There must have been a point at Netflix HQ when it became apparent that anything they created about serial killers went through the roof in terms of ratings. And so they went all in. Whether it's the Night Stalker, Ted Bundy, The Ripper, John Wayne Gacy or any other number of heinous crimes committed over the years, Netflix have found a way to bring it to the screen.
And that then leads us to Catching Killers. Rather than focus on one particularly awful case of murder and intrigue, here the premise is to look at how individual cases were solved. Interviewing the detectives in charge and mixing it with footage from the time, each episode looks at a specific case and how it came to a conclusion.
The first episode is about the Green River killer, the second most prolific serial killer in United States. His hunting ground was in Washington and the name comes from the river in which his first five victims were found.
Lead Detective Dave Reichert, Detective Fae Brooks and Det Tom Jensen detail the extraordinary case and the pressure they were under to track down the suspect. But with DNA testing in its infancy and leads running cold it took over 20 years to finally get justice for the women that were murdered.
The second episode of Catching Killers, Manhunter: Aileen Wuornos details the story of the first female serial killer in the US. Aileen Wuornos has been the subject of many documentary series and movies over the years but here we learn firsthand how the detectives and criminal investigators caught her using an undercover cop.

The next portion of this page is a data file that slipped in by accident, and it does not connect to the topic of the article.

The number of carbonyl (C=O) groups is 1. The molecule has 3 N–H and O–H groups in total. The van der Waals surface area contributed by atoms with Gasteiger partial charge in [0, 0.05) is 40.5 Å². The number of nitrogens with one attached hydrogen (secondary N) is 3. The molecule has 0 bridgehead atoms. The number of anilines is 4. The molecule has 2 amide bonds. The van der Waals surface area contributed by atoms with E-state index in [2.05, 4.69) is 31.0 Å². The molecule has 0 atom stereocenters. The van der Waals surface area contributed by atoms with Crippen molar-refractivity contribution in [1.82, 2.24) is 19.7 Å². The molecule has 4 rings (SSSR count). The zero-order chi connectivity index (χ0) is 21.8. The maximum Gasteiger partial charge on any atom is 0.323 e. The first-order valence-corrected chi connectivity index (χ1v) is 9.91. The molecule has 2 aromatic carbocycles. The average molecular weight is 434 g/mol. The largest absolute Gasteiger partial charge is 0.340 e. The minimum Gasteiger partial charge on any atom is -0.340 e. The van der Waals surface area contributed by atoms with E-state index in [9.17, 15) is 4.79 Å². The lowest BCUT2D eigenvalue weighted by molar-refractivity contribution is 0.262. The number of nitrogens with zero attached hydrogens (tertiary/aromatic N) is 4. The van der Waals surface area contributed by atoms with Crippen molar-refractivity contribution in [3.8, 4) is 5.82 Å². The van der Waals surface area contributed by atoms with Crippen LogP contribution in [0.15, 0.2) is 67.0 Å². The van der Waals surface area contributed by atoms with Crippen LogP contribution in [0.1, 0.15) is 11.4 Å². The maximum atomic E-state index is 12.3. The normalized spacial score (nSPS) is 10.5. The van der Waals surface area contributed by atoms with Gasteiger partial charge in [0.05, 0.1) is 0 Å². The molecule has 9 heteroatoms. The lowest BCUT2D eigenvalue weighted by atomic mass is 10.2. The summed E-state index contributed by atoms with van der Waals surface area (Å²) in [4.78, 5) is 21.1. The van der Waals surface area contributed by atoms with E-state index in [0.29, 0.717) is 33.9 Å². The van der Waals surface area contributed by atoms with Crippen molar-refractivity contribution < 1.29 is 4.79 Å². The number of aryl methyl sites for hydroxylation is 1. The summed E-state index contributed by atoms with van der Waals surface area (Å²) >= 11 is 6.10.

And lastly, spread over two episodes is the very unusual case of The Happy Face Killer. Originally the authorities believed they had the killers in custody when Laverne Pavlinac, confessed to having killed Taunja Bennett with the help of her abusive boyfriend, John Sosnovske. Convicted, they went to prison.
But the twist comes from a letter sent to a newspaper where another person admitted to the crime. So were Pavlinac and Sosnovske guilty? Or was somebody else responsible? The detectives, journalists and prosecutors interviewed for this are all on different pages. The detective felt incredibly sorry for Pavlinac, the prosecutor was adamant they had the right killers and the journalist set out to unravel the slam dunk case. So who was right?
Catching Killers is a fascinating look at the inner workings of a high profile investigation. However, the episodes are short and it's hard to imagine you can compress a 20-year investigation into just 40 minutes. So from that perspective, it's far more of a surface level show rather than one with any real depth.
That said, it will have you glued to the screen and most probably waiting for more.